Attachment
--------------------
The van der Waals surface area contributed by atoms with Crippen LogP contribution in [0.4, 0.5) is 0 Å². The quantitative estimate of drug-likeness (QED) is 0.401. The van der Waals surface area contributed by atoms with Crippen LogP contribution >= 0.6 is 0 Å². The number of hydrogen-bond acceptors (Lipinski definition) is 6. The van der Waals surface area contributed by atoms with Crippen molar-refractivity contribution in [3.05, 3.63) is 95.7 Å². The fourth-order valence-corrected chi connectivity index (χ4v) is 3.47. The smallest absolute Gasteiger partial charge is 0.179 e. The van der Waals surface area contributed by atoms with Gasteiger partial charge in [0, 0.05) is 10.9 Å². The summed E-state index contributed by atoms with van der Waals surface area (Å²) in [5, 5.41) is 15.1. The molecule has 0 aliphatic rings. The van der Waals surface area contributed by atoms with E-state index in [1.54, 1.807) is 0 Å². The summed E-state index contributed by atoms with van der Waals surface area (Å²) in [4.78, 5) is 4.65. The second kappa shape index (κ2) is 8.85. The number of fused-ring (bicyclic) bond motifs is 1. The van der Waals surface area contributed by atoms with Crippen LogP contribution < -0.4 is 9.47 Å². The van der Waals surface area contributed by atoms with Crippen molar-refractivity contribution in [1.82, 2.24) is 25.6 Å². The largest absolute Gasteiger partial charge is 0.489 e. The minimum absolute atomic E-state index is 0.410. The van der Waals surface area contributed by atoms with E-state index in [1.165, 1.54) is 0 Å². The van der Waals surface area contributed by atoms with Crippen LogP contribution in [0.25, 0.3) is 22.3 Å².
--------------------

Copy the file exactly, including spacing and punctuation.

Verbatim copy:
The van der Waals surface area contributed by atoms with Crippen LogP contribution in [0.4, 0.5) is 0 Å². The quantitative estimate of drug-likeness (QED) is 0.401. The van der Waals surface area contributed by atoms with Crippen LogP contribution >= 0.6 is 0 Å². The number of hydrogen-bond acceptors (Lipinski definition) is 6. The van der Waals surface area contributed by atoms with Crippen molar-refractivity contribution in [3.05, 3.63) is 95.7 Å². The fourth-order valence-corrected chi connectivity index (χ4v) is 3.47. The smallest absolute Gasteiger partial charge is 0.179 e. The van der Waals surface area contributed by atoms with Gasteiger partial charge in [0, 0.05) is 10.9 Å². The summed E-state index contributed by atoms with van der Waals surface area (Å²) in [5, 5.41) is 15.1. The molecule has 0 aliphatic rings. The van der Waals surface area contributed by atoms with E-state index in [1.54, 1.807) is 0 Å². The summed E-state index contributed by atoms with van der Waals surface area (Å²) in [4.78, 5) is 4.65. The second kappa shape index (κ2) is 8.85. The number of fused-ring (bicyclic) bond motifs is 1. The van der Waals surface area contributed by atoms with Crippen LogP contribution < -0.4 is 9.47 Å². The van der Waals surface area contributed by atoms with Crippen molar-refractivity contribution in [1.82, 2.24) is 25.6 Å². The largest absolute Gasteiger partial charge is 0.489 e. The minimum absolute atomic E-state index is 0.410. The van der Waals surface area contributed by atoms with E-state index in [1.165, 1.54) is 0 Å². The van der Waals surface area contributed by atoms with Crippen LogP contribution in [0.25, 0.3) is 22.3 Å².